Journal article

Interacting populations in heterogeneous environments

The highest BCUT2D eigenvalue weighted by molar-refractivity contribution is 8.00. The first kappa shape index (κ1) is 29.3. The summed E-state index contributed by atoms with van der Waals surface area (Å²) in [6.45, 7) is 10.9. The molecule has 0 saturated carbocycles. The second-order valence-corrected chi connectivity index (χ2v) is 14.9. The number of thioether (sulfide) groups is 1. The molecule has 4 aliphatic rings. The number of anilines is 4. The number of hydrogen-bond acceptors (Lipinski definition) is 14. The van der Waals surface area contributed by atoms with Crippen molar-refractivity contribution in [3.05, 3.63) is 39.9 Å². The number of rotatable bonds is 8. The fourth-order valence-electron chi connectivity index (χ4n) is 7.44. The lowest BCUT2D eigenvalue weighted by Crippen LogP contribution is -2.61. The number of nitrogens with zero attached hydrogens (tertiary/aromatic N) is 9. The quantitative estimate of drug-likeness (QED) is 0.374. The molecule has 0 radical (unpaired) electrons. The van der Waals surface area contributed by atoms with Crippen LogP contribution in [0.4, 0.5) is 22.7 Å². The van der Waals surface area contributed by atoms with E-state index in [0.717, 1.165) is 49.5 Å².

To optimally manage a metapopulation, managers and conservation biologists can favor a type of habitat spatial distribution (e.g. aggregated or random). However, the spatial distribution that provides the highest habitat occupancy remains ambiguous and numerous contradictory results exist. Habitat occupancy depends on the balance between local extinction and colonization. Thus, the issue becomes even more puzzling when various forms of relationships – positive or negative co-variation – between local extinction and colonization rate within habitat types exist. Using an analytical model we demonstrate first that the habitat occupancy of a metapopulation is significantly affected by the presence of habitat types that display different extinction–colonization dynamics, considering: (i) variation in extinction or colonization rate and (ii) positive and negative co-variation between the two processes within habitat types. We consequently examine, with a spatially explicit stochastic simulation model, how different degrees of habitat aggregation affect occupancy predictions under similar scenarios. An aggregated distribution of habitat types provides the highest habitat occupancy when local extinction risk is spatially heterogeneous and high in some places, while a random distribution of habitat provides the highest habitat occupancy when colonization rates are high. Because spatial variability in local extinction rates always favors aggregation of habitats, we only need to know about spatial variability in colonization rates to determine whether aggregating habitat types increases, or not, metapopulation occupancy. From a comparison of the results obtained with the analytical and with the spatial-explicit stochastic simulation model we determine the conditions under which a simple metapopulation model closely matches the results of a more complex spatial simulation model with explicit heterogeneity.


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